For many years the 193 cm tall (6'3"), 104 kg (230lbs) physical phenom Zsolt Zathureczky was one of the most sought after fighters in Hungary when it came to MMA shows. Despite his young age (Zsolt will be 26 this December) it was unthinkable to organize an event without him being on the card.
At Age 17 Zsolt hit the gym and chose Team Pit Bull at Soroksár (a district of the capital, Budapest). In two weeks he was competing. And he never stopped since.
His results speak for themselves. Amongst countless MMA, Kempo and even street fighting tournaments he won:
After some hiatus he recently participated in a well-known tournament series in Hungary, Fight Club's 12th event. The 8 man tournament provided quality production and fights to the fans in K-1, Muay Thai and MMA rulesets. Zsolt beat all three opponents and won the tournament by finishing his last with a powerful bodyshot.
Q: - Hello Zsolt! First of all congrats for winning the 8 man tournament! Apart from this how's 2014 so far?
A: - Thanks, yeah Fight Club 12 was an awesome experience because of many reasons. It was very well organized and I was really happy that I had this opportunity to show my standup game. Because of my history with MMA people usually think that I'm more of a ground fighter. When I accepted the invitation my opponents seemed a bit way to eager to accept it as well...
Q: - Do you think they were looking at you as a heavy underdog?
A: - Well they must've thought that they're going to have a big advantage over me simply because of their background (K-1, Muay Thai) so I think I've managed to suprise them big time when my combinations and knees started to land.
Q: - How do you like K-1 rules by the way? Do you feel comfortable competing under such rules?
A: - I'm missing the clinch. My knees are one of my main weapons and I like to land them from there you know. YOu have to work around it otherwise you get separated quickly.
Q: - Is it safe to say that this was the biggest challenge then in fighting under K-1 rules?
A: - Yeah, I think my first fight was kinda rusty if you know what I mean. The second fight was way better and when the third came I was really feeling it and managed to finish with that body shot. It was a great test for me to see where my striking and cardio at and I was really happy as I felt fresh through the very end.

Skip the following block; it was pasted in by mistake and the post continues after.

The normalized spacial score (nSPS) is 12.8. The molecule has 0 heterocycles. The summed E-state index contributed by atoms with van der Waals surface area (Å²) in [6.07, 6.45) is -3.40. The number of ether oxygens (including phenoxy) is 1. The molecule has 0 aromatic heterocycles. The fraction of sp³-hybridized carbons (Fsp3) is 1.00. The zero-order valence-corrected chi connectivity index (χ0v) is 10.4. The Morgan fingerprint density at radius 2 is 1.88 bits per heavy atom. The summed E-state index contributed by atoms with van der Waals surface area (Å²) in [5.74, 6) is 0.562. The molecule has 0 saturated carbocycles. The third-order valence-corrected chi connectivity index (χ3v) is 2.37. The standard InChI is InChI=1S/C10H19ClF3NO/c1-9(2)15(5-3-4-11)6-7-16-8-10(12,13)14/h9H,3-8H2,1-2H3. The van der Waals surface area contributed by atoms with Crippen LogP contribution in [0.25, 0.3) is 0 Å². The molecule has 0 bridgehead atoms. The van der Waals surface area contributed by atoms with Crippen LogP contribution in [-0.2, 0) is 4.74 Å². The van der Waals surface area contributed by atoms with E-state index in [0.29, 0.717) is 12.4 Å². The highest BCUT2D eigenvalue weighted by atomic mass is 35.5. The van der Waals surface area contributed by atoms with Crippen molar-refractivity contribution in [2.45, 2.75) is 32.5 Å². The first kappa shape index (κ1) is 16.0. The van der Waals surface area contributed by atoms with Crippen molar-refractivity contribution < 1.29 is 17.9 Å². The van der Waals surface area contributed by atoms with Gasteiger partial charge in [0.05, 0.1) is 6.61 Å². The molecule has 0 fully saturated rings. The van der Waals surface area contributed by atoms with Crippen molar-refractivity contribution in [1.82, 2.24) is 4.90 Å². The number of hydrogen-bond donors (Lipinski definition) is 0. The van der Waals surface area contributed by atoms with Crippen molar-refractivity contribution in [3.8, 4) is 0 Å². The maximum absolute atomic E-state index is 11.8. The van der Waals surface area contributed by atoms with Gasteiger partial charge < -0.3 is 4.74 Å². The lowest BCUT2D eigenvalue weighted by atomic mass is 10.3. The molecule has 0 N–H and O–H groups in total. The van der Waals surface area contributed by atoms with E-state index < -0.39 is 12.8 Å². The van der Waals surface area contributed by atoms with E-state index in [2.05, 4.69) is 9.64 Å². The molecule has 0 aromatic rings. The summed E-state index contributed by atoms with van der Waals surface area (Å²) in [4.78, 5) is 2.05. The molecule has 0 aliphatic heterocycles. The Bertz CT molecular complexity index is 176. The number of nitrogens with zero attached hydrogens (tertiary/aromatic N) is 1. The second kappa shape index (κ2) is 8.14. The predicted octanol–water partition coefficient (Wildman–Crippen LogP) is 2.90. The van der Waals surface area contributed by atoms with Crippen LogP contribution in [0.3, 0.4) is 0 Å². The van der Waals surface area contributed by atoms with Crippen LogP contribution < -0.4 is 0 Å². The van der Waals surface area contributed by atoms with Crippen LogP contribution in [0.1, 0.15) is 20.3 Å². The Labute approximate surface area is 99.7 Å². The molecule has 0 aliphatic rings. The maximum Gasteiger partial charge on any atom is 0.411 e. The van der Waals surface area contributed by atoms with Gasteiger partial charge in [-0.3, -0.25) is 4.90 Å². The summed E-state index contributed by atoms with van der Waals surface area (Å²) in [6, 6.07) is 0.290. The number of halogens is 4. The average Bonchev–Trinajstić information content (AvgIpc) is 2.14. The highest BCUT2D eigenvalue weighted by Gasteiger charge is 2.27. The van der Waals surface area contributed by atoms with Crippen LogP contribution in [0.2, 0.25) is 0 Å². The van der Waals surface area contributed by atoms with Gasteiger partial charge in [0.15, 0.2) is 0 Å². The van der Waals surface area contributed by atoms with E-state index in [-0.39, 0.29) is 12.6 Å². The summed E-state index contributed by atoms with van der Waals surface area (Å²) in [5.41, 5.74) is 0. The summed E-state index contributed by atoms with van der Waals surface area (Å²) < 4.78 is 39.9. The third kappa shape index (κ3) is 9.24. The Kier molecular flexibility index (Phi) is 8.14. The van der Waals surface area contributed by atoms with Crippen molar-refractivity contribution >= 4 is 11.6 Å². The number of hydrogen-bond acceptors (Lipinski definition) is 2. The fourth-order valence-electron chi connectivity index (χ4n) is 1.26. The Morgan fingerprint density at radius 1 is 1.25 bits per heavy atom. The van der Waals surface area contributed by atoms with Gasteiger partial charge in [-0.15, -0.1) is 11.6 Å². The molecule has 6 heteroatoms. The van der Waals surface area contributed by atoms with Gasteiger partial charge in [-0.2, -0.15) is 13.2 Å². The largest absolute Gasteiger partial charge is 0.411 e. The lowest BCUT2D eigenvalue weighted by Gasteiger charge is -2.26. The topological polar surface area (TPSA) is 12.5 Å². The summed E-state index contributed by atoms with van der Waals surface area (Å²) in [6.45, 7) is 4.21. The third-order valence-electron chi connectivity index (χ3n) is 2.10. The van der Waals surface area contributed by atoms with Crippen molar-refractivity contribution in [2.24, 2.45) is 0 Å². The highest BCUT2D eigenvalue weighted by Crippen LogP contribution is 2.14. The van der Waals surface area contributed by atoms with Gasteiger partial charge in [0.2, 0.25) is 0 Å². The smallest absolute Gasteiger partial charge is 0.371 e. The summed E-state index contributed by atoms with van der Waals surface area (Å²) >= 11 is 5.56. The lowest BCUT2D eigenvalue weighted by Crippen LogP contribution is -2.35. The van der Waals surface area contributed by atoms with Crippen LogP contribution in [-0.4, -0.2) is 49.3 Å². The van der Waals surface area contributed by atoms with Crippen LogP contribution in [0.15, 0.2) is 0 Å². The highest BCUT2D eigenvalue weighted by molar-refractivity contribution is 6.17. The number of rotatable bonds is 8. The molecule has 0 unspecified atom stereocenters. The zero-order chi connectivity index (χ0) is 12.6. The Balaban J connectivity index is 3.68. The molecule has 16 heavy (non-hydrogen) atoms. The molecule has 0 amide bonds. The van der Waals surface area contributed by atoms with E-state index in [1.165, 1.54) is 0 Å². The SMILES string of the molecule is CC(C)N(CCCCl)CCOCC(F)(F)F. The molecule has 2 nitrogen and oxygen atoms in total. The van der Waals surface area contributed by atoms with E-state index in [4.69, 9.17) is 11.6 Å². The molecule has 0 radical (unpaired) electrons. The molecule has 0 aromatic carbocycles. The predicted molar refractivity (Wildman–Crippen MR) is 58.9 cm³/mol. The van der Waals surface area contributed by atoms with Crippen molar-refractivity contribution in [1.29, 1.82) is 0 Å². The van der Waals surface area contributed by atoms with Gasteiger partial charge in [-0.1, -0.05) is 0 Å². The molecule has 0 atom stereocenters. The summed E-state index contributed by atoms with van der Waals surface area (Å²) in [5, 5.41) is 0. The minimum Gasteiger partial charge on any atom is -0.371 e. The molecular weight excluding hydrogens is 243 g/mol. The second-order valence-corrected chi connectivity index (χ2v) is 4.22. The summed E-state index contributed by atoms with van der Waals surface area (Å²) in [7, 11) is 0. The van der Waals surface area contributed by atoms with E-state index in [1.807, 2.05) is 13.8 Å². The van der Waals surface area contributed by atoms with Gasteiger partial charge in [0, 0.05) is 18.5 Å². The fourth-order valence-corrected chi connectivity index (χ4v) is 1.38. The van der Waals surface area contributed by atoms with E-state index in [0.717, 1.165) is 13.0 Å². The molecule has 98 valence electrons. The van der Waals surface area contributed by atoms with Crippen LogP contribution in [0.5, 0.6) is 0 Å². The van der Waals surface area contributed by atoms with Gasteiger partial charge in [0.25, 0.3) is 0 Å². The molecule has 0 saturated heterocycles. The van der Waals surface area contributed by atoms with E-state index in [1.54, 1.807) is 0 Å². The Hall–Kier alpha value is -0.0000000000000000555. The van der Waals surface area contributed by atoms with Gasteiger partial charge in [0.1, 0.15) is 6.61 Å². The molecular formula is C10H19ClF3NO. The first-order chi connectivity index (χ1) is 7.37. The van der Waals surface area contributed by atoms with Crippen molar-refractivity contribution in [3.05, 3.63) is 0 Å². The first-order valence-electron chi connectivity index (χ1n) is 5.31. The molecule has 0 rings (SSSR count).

Q: - So was this your favorite KO maybe?
A: - To be honest this was my first time I managed to get it in a fight but I really liked it. I've caused painful moments with body shots before in sparring but I hope I'll get it again soon in an actual fight.
Q: - How does training look like nowadays?
A: - We put the plan together with my brother, set goals and a strategy which we follow. There are always things we focus on like the things we feel as weak links and we attack those until it gets fixed. He's helping me a lot with getting information, reading up on articles, translating for me and so on. We are truly a team so when I get to the gym I have nothing else on my plate just training.
Q: - What's next for you? DO you have any plans for the remainder of the year?
A: - Yes I have a fight in Germany in the Winter but I'd like some fights in the Fall too. I'm focusing a bit more on opportunities abroad and I'm trying to get as many fights I can.
Q: - You seem to be ready all year round..
A: - I have to. I don't have to be that strict with my diet but still I have to pick things. I need a lot of energy for my training. It's really easy to lose from cardio for example.
Q: - How can you coordinate and put everything together - traveling, training, fighting with your personal life and work?
A: - This is something extra you have to be able to do as a pro athlete. I meet my limits every week, every day and I have to confront them so I can grow beyond them with will and a lot of work. This is a lifestyle for me. Something that I chose. Certainly being a bit ascetic helps but you'll need the right partner as well to support you. Luckily I have all this. Sometimes it is hard but you know how it goes: "victory is reserved for those who are willing to pay it's price".
Many thanks Zsolt! Best of luck with the upcoming fights!